“To his credit, (Kashkari) started a conversation that Republicans will continue to have in several more cycles — and I emphasize several more,” said Bill Whalen, an adviser to former Gov. Pete Wilson and a fellow at the Hoover Institution.

“But here’s the problem — the California Republican Party can’t be changed overnight, or in one election,” Whalen said. “The Republicans tend to think it’s a problem of the right money and messenger, that one person can magically solve this.

“It’s a bigger problem — getting people to want to join the GOP,” he said.

Conservatives argue that the problem starts at the top. Assemblyman Tim Donnelly, the Tea Party favorite who narrowly lost to Kashkari in the June primary, said the dismal outcome at the top of the ticket bodes ill for the party.

On issues like immigration reform and gun control, Donnelly said, “the GOP base is tired of getting shot in the back by their own party.”

Donnelly said Republicans should be ashamed that they couldn’t take a single statewide office. Party leaders “controlled the strings and the money, and got a guy (running for governor) whom the base was not excited about,” he said. “And when he loses, they blame the base.”

Part of the problem is that the state’s geography and demographics are stacked against Republicans.

While losing in a landslide to Gov. Jerry Brown, Kashkari still nearly swept the interior of the state. Where he couldn’t make a dent was in the huge, Democratic-friendly population along the coast.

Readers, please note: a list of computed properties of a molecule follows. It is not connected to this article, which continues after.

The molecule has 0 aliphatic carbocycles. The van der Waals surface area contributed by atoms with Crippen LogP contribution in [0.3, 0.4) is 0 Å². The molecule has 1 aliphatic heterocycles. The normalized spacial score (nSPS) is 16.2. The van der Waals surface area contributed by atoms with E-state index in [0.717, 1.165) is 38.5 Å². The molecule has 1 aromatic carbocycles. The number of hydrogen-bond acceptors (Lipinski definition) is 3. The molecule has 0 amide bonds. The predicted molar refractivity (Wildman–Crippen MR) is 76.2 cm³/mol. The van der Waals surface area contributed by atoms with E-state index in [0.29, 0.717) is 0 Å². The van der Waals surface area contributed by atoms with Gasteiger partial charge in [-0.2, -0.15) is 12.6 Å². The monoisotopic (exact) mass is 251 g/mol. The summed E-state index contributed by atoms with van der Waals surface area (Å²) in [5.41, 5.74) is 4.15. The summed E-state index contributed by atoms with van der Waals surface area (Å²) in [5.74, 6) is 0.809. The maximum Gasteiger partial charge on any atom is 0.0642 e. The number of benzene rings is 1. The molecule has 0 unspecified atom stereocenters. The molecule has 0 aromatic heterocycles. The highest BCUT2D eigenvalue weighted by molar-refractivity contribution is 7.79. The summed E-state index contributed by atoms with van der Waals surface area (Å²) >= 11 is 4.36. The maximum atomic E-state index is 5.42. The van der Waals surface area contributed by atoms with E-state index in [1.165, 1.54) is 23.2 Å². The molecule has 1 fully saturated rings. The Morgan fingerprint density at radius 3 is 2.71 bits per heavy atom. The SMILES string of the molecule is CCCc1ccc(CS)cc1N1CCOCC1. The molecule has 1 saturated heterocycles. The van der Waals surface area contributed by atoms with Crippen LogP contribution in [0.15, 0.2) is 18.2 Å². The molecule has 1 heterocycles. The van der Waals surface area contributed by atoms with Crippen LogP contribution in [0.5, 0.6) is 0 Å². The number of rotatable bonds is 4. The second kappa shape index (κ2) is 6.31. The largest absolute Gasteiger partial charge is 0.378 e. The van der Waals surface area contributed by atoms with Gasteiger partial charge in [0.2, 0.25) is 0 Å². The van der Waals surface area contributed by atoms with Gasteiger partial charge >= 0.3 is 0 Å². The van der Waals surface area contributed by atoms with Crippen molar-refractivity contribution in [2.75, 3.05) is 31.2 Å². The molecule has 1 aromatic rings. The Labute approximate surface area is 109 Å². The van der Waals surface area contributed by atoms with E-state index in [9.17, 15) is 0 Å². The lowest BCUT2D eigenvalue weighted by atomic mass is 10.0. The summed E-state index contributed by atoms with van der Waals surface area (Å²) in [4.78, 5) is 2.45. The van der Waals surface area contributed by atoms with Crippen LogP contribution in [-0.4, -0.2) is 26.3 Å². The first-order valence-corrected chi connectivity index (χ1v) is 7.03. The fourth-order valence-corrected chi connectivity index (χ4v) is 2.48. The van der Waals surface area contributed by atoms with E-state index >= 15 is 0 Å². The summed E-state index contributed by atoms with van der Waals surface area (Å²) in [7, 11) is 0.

That won’t change anytime soon. And with growing numbers of young and ethnic voters supporting Democrats, Republicans face even more problems in presidential election years, when more of those voters turn out.

Still, GOP activists like Charles Munger Jr., who has invested $69.8 million in candidates and ballot measures to help his party in the past decade, says he’s convinced 2014 will be seen as the year the Republican slide ended.

If Republicans turn their focus from internal battles to addressing the real challenges — “what do the voters need, what do the voters want?” — Munger predicted that next time, they are “going to do just fine.”


Key GOP winners

Some of the Republicans who did well in California on Tuesday.

Republican dairy farmer Johnny Tacherra, who ran a shoestring campaign in a strongly Democratic district in the Central Valley, had a narrow lead over Democratic Rep. Jim Costa, who has represented the Fresno area in the Legislature and in Congress for more than 30 years.

Republican challenger Doug Ose held a lead of about 3,000 votes over freshman Democratic Rep. Ami Bera, with an estimated 60,000 votes remaining to be counted in a suburban Sacramento district.

In San Diego, gay Republican Carl DeMaio was poised to turn Democratic Rep. Scott Peters out of office.

In the East Bay, Republican attorney Catharine Baker defeated Democrat Tim Sbranti for an open Assembly seat.

Republican Ling-Ling Chang defeated Democrat Gregg Fritchle for an open Assembly seat representing parts of Los Angeles, Orange and San Bernardino counties. She becomes the first Taiwanese-born woman to win election to that house.

Republican Young Kim defeated Democratic Assemblywoman Sharon Quirk-Silva in an Assembly seat in Orange County.

In an Orange County race for an open state Senate seat, Republican Janet Nguyen, a former Vietnamese refugee, sailed to victory over Democrat Jose Solario.